The American Transportation Research nInstitute has released its 2022 list of Top Truck Bottlenecks, with some particular areas continuing to see little improvement.
Traffic across the country has returned to similar levels as before the pandemic due to more people returning to in-person workdays, as well as e-commerce and the overall demand for goods growing exponentially. Throughout 2021, rush hour speed averages for trucks dropped 11%, down to 38.6 miles per hour.
“ATRI’s bottleneck list is a road map for federal and state administrators responsible for prioritizing infrastructure investments throughout the country,” said Chris Spear, President of American Trucking Associations. “Every year, ATRI’s list highlights the dire needs for modernizing and improving our roads and bridges.”
The bottleneck list is compiled by ATRI’s assessment of truck-involved congestion levels at 300 different locations throughout the country’s highways. To collect data, ATRI utilizes truck GPS data and insights from more than a million commercial vehicles.
“The annual study from [ATRI], based [on] real-time GPS data, provides a timeline and actionable blueprint for prioritizing road and bridge funding from the Bipartisan Infrastructure Bill,” explained ATA in a tweet.
Chicago’s I-290/I-90/I-94 interchange, named the Jane Byrne Interchange, made sixth place on the list for the second year in a row. By the end of 2022, the city plans to complete the interchange’s $800 million upgrade.
The top worst freight bottleneck in the United States, for the fourth year in a row, was deemed to be the intersection of New Jersey State Route 4 and Interstate 95 in Fort Lee, New Jersey–this bottleneck has ranked near the top of ATRI’s list for more than a decade. Average rush hour speeds in this bottleneck were 22.4 miles per hour, down from 2020 by 28.2%. Average overall speeds were just 30.1 miles per hour.
In second place was the I-71/I-75 intersection in downtown Cincinnati, located along the Ohio River, north of the Brent Spence Bridge. This major bottleneck comes after a late-2020 bridge fire brought a shutdown as engineers rushed to fix such a heavily-utilized area. The major checkpoint brought about by the damage caused transportation officials in Ohio and Kentucky to consider a nearby companion bridge project, which would help ease traffic issues close to the Amazon hub at the Cincinnati/Northern Kentucky International Airport.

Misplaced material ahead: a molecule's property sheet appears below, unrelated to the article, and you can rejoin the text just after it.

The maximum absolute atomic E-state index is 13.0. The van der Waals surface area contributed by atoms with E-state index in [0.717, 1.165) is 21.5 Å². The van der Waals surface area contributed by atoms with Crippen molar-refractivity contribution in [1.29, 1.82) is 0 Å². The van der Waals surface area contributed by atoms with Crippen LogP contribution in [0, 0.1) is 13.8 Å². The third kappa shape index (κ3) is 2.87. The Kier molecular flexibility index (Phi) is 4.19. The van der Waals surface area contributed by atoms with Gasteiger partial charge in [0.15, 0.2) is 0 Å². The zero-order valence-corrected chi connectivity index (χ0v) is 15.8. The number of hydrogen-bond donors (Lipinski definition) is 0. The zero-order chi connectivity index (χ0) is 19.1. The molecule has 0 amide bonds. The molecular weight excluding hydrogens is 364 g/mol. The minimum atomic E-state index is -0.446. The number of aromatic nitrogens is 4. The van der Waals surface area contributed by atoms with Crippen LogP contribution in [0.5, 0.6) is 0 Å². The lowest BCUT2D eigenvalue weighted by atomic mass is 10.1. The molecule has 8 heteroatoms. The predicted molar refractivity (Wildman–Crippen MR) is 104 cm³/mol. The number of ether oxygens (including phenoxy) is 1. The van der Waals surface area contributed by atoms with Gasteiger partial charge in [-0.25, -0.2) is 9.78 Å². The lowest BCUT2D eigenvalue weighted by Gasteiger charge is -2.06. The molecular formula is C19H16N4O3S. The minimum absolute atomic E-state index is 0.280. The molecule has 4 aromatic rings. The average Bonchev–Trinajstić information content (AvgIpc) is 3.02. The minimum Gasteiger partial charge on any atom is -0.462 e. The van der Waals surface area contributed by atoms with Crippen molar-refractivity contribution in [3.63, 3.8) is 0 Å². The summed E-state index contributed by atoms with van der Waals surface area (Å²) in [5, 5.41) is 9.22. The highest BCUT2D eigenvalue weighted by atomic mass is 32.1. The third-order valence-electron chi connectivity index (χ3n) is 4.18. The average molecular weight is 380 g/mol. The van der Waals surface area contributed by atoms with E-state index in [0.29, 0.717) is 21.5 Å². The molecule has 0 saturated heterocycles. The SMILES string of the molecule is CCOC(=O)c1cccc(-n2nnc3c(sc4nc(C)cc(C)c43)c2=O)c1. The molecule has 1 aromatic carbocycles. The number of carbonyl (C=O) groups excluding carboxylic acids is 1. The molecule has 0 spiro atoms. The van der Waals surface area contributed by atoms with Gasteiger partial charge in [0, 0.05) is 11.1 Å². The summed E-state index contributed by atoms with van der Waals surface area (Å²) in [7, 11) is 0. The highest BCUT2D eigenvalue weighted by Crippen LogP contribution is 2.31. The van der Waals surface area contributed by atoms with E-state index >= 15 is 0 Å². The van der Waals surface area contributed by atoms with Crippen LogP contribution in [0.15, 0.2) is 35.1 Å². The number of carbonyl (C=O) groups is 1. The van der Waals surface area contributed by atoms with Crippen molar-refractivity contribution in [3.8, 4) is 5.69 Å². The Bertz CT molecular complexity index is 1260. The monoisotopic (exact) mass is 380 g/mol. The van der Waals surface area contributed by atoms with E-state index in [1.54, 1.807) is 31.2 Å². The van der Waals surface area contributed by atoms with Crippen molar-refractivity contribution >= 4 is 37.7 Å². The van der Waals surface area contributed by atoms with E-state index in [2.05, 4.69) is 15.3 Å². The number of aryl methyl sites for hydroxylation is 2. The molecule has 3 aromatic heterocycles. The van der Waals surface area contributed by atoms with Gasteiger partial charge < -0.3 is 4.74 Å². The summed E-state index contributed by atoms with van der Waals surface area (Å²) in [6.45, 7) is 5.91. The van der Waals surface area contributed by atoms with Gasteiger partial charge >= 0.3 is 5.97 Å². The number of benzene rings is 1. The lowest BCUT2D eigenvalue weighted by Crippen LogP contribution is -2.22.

Following behind is Houston’s I-45/I-69/US-59 intersection, which is two spots higher than its place on 2021’s list. Interstate 45 was likely to undergo reconstruction and rerouting through a $7.5 billion proposal, which was approved by the Texas Department of Transportation in 2021. However, the project will require the demolition of 340 businesses, 1,100 homes and apartments, and five places of worship–so it has understandably been met with heavy opposition from various groups.
Fourth and fifth place were both taken by Atlanta bottlenecks–one at the “Spaghetti Junction” of the I-285/I-85 North interchange in DeKalb County, as well as the I-20/I-285 intersection on the west side of the city. Behind Chicago’s sixth-place ranking was Los Angeles’ California state Route 60 and State Route 57 interchange, dubbed the “Diamond Bar interchange,” and in eighth place was Texas’ I-45/I-30 interchange in Dallas.
I-30 in both directions from downtown Dallas to I-634 in the city’s Mesquite suburb will be modernized and widened through a $1 billion project likely beginning in 2026, according to officials at the Texas Department of Transportation.
In ninth and tenth place were San Bernandino’s I-10/I-15 interchange and Chattanooga’s I-75/I-24 intersection, respectively. Chattanooga’s bottleneck is currently in the midst of a $12.6 million upgrade, the second phase of which is set to begin in mid-2023.
“We have seen, most recently in Pittsburgh, that the cost of doing nothing could also cost lives,” said ATA’s Spear, referring to the 10 people in Pittsburgh who were injured during the collapse of the Fern Hollow Bridge in late January. “It’s time to fund these projects and get our supply chains moving again.”